We speculated about the start of a new chapter in artificial writing two and a half years ago1, but as ChatGPT has been unleashed on the world there is no longer any doubt that AI generative tools are changing the landscape of scientific writing. ChatGPT is a variation of GPT-3, the 175-billion parameter large language model from OpenAI that was trained on much of the available data on the internet (up to 2021). It works as a chatbot interface and is astonishingly good at producing human-level text upon prompts, in the form of engaging dialogue, language translations, articles, poems, essays and much more, in a range of styles on demand.

Among many industries affected by ChatGPT, scientific publishing is one that needs to address potential implications soon2. The risk of an imminent flood of AI-generated papers where the distinction between original human-written and AI-written or rehashed content will be blurred seems real. Scientific publishers, including Springer Nature, have in recent years adopted a range of software tools to fight malpractices including paper mills, fabricated results, duplicate submissions and plagiarism. It has become an essential, largely underappreciated part of science publishing to carry out various quality checks such as whether authors and affiliations actually exist and whether parts of the text have been previously published elsewhere. ChatGPT’s ability to produce large amounts of plausible-sounding content and to rewrite existing text in different styles, making plagiarism detection near-impossible, may stretch the current system to its limits and undermine trust. Efforts are underway to create apps, such as GPTZero, that can detect whether text was generated by ChatGPT. Perhaps such tools will become standard, like the plagiarism detection services often used in publishing and education. However, language models will continue to develop and existing software to detect misuse may not be able to catch up in good time.

There are certainly also promising positive applications for generative tools like ChatGPT in scientific writing and publishing. They can be used to improve the readability of advanced drafts in an editing pass, which can help non-native speakers, and could be employed in writing summaries of a scientific text. Some may find the tool useful for brainstorming, by bouncing ideas with the chatbot in a conversational way. However, these features should be used with caution and ChatGPT-edited text needs to be carefully checked as the tool cannot be trusted to get facts right or produce reliable references.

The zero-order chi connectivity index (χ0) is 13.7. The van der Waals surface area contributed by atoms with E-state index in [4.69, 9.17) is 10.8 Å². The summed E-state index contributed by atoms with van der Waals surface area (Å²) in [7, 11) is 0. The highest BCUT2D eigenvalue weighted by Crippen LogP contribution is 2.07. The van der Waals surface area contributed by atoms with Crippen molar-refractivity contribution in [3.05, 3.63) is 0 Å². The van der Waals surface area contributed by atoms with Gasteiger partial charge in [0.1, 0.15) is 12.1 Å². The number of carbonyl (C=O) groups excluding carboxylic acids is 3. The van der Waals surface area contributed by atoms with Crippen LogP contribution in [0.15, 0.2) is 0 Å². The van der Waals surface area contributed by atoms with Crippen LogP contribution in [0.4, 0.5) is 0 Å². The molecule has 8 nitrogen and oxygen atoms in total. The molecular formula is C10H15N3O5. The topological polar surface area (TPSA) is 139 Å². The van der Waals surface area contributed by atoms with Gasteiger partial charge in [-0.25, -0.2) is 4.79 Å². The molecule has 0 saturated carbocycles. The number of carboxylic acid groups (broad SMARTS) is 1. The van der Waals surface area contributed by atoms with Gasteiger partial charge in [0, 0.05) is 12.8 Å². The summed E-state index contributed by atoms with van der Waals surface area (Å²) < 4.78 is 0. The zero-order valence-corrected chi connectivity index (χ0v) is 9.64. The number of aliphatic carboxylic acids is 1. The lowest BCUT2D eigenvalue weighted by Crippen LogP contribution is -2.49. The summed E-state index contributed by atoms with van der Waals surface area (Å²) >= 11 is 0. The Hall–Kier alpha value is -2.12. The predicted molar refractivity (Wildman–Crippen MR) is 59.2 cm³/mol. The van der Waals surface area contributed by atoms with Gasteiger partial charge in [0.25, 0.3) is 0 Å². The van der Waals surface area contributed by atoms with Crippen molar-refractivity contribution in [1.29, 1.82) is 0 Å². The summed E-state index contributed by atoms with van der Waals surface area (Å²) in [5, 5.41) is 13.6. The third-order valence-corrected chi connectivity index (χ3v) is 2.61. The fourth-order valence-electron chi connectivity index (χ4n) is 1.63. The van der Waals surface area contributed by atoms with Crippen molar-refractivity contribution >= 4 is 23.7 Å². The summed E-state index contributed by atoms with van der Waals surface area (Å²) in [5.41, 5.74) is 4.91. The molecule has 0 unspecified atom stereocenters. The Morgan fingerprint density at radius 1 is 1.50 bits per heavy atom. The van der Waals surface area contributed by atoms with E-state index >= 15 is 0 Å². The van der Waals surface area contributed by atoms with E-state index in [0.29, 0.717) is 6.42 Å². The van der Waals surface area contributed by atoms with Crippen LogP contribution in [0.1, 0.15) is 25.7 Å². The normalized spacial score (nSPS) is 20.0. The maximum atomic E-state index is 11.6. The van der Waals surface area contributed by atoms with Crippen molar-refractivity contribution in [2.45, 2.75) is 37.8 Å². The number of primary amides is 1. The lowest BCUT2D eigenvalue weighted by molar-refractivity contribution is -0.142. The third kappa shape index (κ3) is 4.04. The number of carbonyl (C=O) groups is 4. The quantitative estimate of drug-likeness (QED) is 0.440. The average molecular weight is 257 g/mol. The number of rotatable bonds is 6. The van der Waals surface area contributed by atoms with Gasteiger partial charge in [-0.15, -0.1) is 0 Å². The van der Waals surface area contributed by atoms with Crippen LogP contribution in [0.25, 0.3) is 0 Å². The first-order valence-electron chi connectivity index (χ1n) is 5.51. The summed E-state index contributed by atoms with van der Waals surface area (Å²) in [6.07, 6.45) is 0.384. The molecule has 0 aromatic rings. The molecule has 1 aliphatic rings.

Another concern in scientific writing is that a user’s prompt may generate text from ChatGPT that includes content that the user does not understand, but which the user may be tempted to incorporate into their writing. Used judiciously, this may be a productive way to learn about a topic. A downside is that ChatGPT may normalize a new form of writing in which the human user merely curates large swaths of text by rearranging the output from multiple prompts. A related issue is that ChatGPT should not be expected to produce useful new insights or offer original, stimulating views; after all, large language models produce output by combining existing data and coming up with what is statistically the average opinion. The model has no real understanding of the world, no motivations and no moral compass.

There are also concerns about GPT harbouring bias, picked up from the large amounts of data it has been trained on. Some data curation is in place and toxicity filters are added, but limitations of large language models with regard to propagating bias are not clearly understood3. In fact, ChatGPT is currently in a ‘research preview’ stage, during which the tool is free to use, so that the world is essentially taking part in a large experiment to learn about the tool’s ‘strengths and weaknesses’.

There is a certain element of exaggeration in the media and in online discussions regarding the disruptive potential of generative AI tools, but large language models are here to stay and will mean change in certain areas, such as in education where ChatGPT is redefining the practice of essay writing assignments. Recently, ICML, a main machine learning conference, has announced a ban on papers that contain text entirely written by a large language model, although the organizers add that the policy may evolve when the impacts of large language models on scientific publishing are better understood. New guidelines are needed in scientific publishing to resolve legitimate and unwanted applications of AI-generative tools, and we will be actively involved in discussions about this.